Healthcare News & Insights

Family practice docs spending more time per patient: Pros and cons

New research shows family practice doctors have been seeing adult patients more often, and spending more time per patient visit. So what’s the outcome of all those extra hours?

Pros: Better patient care overall. Cons: Docs working longer hours to make the same income.

That’s the result of recent research published in the Archives of Internal Medicine.

The research team collected retrospective data on more than 46,000 visits to primary care doctors by adult patients, between 1997 and 2005. The study showed that the number of visits increased 10% over that period and the average length of a visit increased 16%, from 18 minutes per patient to almost 21 minutes.

Some types of visits increased in duration more than others:

  • regular check-ups increased by 3.4 minutes
  • high blood pressure checks increased 3.7 minutes
  • diabetes diagnoses increased 4.2 minutes, and
  • joint disease diagnoses increased 5.9 minutes.

Part of the reason for longer visits is that patients are learning to be more involved in the health care decision-making process, so they come to appointments armed with questions about tests, medications they’ve seen advertised and that tip Aunt Hilda passed on about how eating raw garlic can ward off arthritis.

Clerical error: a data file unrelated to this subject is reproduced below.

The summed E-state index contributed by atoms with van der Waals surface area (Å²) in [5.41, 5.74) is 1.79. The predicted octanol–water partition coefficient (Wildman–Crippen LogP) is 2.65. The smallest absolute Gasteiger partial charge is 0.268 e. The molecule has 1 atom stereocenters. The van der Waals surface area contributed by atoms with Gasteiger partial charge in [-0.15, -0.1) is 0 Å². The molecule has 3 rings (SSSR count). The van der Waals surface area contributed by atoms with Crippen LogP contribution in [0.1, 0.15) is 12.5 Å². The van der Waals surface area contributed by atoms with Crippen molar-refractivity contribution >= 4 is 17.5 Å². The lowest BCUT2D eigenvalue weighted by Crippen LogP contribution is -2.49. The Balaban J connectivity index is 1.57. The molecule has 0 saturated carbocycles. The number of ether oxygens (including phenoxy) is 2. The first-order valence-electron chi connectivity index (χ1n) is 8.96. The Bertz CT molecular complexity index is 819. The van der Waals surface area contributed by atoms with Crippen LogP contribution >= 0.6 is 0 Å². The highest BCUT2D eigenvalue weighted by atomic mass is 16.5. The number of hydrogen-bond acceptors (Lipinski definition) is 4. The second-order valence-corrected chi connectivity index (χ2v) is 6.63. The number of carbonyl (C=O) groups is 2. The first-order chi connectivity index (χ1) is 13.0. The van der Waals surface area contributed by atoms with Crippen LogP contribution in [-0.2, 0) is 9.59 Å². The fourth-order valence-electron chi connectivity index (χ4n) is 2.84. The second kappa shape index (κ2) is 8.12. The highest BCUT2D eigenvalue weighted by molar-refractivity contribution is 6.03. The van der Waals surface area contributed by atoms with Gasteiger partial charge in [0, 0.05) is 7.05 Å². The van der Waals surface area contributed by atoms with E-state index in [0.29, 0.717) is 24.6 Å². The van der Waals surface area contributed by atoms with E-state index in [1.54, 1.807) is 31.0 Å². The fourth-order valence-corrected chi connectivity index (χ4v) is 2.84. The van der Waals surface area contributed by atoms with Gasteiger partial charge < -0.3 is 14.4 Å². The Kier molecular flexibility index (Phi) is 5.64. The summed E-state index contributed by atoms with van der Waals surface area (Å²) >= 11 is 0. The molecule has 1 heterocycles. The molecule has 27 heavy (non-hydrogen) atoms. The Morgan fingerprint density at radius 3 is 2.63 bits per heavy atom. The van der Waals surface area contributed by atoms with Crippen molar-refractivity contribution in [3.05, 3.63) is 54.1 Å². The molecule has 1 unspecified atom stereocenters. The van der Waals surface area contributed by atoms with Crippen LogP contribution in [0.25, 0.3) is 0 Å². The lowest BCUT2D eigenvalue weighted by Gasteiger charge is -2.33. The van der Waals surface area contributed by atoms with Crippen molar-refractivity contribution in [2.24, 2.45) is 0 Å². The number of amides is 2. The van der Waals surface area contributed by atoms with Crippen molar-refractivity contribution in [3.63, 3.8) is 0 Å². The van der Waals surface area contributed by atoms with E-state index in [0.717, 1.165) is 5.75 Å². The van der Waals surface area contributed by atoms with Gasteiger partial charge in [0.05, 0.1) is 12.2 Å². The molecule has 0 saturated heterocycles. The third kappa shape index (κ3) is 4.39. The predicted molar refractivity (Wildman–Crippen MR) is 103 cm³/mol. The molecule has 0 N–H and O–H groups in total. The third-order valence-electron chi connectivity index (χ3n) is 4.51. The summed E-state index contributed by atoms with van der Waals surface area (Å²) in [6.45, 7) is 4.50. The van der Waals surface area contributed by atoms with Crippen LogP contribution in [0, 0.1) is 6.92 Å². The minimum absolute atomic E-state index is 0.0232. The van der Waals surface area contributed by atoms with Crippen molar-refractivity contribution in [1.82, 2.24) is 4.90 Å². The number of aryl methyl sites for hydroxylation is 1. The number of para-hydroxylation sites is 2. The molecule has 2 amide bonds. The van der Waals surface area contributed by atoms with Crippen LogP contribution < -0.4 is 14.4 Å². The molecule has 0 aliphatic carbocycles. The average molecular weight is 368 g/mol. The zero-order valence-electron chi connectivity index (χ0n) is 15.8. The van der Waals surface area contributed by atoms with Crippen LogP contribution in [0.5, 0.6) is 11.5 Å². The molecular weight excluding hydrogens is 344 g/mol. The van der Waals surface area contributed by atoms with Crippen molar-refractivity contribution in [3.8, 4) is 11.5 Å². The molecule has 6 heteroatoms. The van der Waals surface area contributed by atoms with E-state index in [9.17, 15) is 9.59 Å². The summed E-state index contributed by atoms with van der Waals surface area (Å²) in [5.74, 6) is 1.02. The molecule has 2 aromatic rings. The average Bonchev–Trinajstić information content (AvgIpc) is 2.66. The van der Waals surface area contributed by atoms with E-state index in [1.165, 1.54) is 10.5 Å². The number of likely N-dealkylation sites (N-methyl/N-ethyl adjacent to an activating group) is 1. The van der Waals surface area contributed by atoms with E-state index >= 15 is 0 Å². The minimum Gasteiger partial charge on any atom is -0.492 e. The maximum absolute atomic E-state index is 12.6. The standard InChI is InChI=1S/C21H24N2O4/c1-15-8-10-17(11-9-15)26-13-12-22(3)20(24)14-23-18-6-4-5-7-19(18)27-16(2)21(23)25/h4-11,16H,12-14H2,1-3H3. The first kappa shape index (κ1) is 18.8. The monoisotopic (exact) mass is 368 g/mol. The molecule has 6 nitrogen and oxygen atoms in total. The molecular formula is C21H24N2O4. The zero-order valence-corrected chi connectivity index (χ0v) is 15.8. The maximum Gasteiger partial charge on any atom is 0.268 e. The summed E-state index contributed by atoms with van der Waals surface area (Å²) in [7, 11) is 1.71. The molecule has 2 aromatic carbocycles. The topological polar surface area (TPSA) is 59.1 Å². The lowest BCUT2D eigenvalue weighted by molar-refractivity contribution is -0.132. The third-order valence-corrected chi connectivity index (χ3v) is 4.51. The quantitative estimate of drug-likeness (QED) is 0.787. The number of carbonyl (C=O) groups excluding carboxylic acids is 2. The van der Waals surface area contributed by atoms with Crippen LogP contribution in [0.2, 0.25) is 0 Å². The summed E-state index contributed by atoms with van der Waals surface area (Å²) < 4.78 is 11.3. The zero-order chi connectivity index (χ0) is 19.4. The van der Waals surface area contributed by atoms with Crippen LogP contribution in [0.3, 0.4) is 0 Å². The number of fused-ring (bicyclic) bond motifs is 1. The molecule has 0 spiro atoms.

While few would argue against patients being more engaged in their own care, dealing with those questions does take up valuable clinical time — and like it or not, doctors don’t get paid for their bedside manner. The end result is longer hours for doctors, while total compensation stays the same — if they’re lucky.

What can help

Some practices are instituting smart strategies to free up doctors’ time while still giving patients the time and attention they need and want.

Those strategies include having other staff on hand (physician’s assistant, nurse practitioners, etc.) to handle routine care, as well as group visits, where patients with similar conditions can meet with clinicians to discuss outpatient care and self-management.

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